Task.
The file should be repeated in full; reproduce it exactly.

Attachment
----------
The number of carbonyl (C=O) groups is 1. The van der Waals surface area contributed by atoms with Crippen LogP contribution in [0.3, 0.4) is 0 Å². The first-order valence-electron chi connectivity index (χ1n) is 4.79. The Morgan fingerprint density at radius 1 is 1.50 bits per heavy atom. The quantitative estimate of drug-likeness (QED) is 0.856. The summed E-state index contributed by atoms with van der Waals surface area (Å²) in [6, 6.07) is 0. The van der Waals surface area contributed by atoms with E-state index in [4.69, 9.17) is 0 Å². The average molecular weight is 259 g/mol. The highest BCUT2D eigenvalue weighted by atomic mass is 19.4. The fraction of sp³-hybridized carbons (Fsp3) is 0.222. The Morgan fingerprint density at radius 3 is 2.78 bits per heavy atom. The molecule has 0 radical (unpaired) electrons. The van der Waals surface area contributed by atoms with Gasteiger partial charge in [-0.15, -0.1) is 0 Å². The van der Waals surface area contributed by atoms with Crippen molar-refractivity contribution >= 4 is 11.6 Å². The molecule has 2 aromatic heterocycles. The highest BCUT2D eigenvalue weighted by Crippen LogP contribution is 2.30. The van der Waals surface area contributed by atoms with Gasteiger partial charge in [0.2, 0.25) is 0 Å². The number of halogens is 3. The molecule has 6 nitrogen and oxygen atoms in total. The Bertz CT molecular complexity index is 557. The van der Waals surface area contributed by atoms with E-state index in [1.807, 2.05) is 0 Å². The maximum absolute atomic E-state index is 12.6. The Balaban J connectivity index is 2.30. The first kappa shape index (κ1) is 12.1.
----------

The number of carbonyl (C=O) groups is 1. The van der Waals surface area contributed by atoms with Crippen LogP contribution in [0.3, 0.4) is 0 Å². The first-order valence-electron chi connectivity index (χ1n) is 4.79. The Morgan fingerprint density at radius 1 is 1.50 bits per heavy atom. The quantitative estimate of drug-likeness (QED) is 0.856. The summed E-state index contributed by atoms with van der Waals surface area (Å²) in [6, 6.07) is 0. The van der Waals surface area contributed by atoms with E-state index in [4.69, 9.17) is 0 Å². The average molecular weight is 259 g/mol. The highest BCUT2D eigenvalue weighted by atomic mass is 19.4. The fraction of sp³-hybridized carbons (Fsp3) is 0.222. The Morgan fingerprint density at radius 3 is 2.78 bits per heavy atom. The molecule has 0 radical (unpaired) electrons. The van der Waals surface area contributed by atoms with Gasteiger partial charge in [-0.15, -0.1) is 0 Å². The van der Waals surface area contributed by atoms with Crippen molar-refractivity contribution >= 4 is 11.6 Å². The molecule has 2 aromatic heterocycles. The highest BCUT2D eigenvalue weighted by Crippen LogP contribution is 2.30. The van der Waals surface area contributed by atoms with Gasteiger partial charge in [0.2, 0.25) is 0 Å². The number of halogens is 3. The molecule has 6 nitrogen and oxygen atoms in total. The Bertz CT molecular complexity index is 557. The van der Waals surface area contributed by atoms with E-state index in [1.807, 2.05) is 0 Å². The maximum absolute atomic E-state index is 12.6. The Balaban J connectivity index is 2.30. The first kappa shape index (κ1) is 12.1.